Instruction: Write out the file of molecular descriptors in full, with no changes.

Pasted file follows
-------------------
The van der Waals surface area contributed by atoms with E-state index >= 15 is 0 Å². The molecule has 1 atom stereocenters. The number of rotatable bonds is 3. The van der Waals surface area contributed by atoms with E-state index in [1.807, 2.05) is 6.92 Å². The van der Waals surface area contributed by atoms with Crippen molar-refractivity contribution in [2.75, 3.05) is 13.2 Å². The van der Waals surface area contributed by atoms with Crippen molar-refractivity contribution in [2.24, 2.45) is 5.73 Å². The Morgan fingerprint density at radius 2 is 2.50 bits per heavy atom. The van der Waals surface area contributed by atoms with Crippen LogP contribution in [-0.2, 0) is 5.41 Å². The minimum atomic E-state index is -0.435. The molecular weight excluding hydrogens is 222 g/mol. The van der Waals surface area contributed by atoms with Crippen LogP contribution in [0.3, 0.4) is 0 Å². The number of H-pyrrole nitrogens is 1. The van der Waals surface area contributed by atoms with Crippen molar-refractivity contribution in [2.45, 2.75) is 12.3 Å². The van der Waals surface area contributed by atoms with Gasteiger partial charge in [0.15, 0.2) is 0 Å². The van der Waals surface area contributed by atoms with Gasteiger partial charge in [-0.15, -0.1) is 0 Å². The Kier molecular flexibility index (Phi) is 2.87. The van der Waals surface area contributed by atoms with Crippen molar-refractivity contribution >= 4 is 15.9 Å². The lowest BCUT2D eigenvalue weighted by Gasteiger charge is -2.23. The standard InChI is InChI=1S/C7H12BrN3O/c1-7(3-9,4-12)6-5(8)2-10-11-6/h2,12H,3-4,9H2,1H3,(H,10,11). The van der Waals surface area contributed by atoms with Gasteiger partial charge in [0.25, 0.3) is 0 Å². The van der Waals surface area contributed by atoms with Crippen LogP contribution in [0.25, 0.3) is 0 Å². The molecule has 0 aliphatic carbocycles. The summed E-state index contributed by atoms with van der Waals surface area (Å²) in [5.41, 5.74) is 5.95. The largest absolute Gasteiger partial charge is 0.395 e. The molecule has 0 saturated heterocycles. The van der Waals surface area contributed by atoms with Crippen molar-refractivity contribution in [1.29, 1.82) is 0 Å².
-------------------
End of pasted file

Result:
The van der Waals surface area contributed by atoms with E-state index >= 15 is 0 Å². The molecule has 1 atom stereocenters. The number of rotatable bonds is 3. The van der Waals surface area contributed by atoms with E-state index in [1.807, 2.05) is 6.92 Å². The van der Waals surface area contributed by atoms with Crippen molar-refractivity contribution in [2.75, 3.05) is 13.2 Å². The van der Waals surface area contributed by atoms with Crippen molar-refractivity contribution in [2.24, 2.45) is 5.73 Å². The Morgan fingerprint density at radius 2 is 2.50 bits per heavy atom. The van der Waals surface area contributed by atoms with Crippen LogP contribution in [-0.2, 0) is 5.41 Å². The minimum atomic E-state index is -0.435. The molecular weight excluding hydrogens is 222 g/mol. The van der Waals surface area contributed by atoms with Crippen LogP contribution in [0.3, 0.4) is 0 Å². The number of H-pyrrole nitrogens is 1. The van der Waals surface area contributed by atoms with Crippen molar-refractivity contribution in [2.45, 2.75) is 12.3 Å². The van der Waals surface area contributed by atoms with Gasteiger partial charge in [0.15, 0.2) is 0 Å². The van der Waals surface area contributed by atoms with Gasteiger partial charge in [-0.15, -0.1) is 0 Å². The Kier molecular flexibility index (Phi) is 2.87. The van der Waals surface area contributed by atoms with Crippen molar-refractivity contribution >= 4 is 15.9 Å². The lowest BCUT2D eigenvalue weighted by Gasteiger charge is -2.23. The standard InChI is InChI=1S/C7H12BrN3O/c1-7(3-9,4-12)6-5(8)2-10-11-6/h2,12H,3-4,9H2,1H3,(H,10,11). The van der Waals surface area contributed by atoms with Gasteiger partial charge in [0.25, 0.3) is 0 Å². The van der Waals surface area contributed by atoms with Crippen LogP contribution in [0.25, 0.3) is 0 Å². The molecule has 0 aliphatic carbocycles. The summed E-state index contributed by atoms with van der Waals surface area (Å²) in [5.41, 5.74) is 5.95. The largest absolute Gasteiger partial charge is 0.395 e. The molecule has 0 saturated heterocycles. The van der Waals surface area contributed by atoms with Crippen molar-refractivity contribution in [1.29, 1.82) is 0 Å².